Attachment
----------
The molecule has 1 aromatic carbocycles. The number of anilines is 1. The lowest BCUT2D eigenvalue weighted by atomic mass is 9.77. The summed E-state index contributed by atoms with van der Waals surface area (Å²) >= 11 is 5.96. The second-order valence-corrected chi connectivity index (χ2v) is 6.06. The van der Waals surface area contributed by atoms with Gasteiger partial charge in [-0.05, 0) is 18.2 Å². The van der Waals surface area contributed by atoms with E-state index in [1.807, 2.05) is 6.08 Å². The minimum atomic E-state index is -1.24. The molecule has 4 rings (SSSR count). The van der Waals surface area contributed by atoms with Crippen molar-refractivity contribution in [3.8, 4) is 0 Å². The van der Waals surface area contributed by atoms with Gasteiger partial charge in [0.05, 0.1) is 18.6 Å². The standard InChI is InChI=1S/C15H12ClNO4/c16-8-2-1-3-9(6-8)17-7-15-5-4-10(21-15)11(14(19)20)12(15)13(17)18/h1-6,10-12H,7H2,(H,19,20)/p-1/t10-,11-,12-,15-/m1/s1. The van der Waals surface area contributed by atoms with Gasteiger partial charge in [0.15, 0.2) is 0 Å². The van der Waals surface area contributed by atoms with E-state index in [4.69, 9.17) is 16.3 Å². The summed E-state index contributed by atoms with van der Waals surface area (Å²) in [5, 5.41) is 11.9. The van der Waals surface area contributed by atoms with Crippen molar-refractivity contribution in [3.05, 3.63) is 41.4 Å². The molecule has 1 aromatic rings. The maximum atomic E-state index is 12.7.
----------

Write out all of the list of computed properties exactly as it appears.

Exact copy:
The molecule has 1 aromatic carbocycles. The number of anilines is 1. The lowest BCUT2D eigenvalue weighted by atomic mass is 9.77. The summed E-state index contributed by atoms with van der Waals surface area (Å²) >= 11 is 5.96. The second-order valence-corrected chi connectivity index (χ2v) is 6.06. The van der Waals surface area contributed by atoms with Gasteiger partial charge in [-0.05, 0) is 18.2 Å². The van der Waals surface area contributed by atoms with E-state index in [1.807, 2.05) is 6.08 Å². The minimum atomic E-state index is -1.24. The molecule has 4 rings (SSSR count). The van der Waals surface area contributed by atoms with Crippen molar-refractivity contribution in [3.8, 4) is 0 Å². The van der Waals surface area contributed by atoms with Gasteiger partial charge in [0.05, 0.1) is 18.6 Å². The standard InChI is InChI=1S/C15H12ClNO4/c16-8-2-1-3-9(6-8)17-7-15-5-4-10(21-15)11(14(19)20)12(15)13(17)18/h1-6,10-12H,7H2,(H,19,20)/p-1/t10-,11-,12-,15-/m1/s1. The van der Waals surface area contributed by atoms with Gasteiger partial charge in [0.15, 0.2) is 0 Å². The van der Waals surface area contributed by atoms with E-state index in [4.69, 9.17) is 16.3 Å². The summed E-state index contributed by atoms with van der Waals surface area (Å²) in [5, 5.41) is 11.9. The van der Waals surface area contributed by atoms with Crippen molar-refractivity contribution in [3.05, 3.63) is 41.4 Å². The molecule has 1 aromatic rings. The maximum atomic E-state index is 12.7.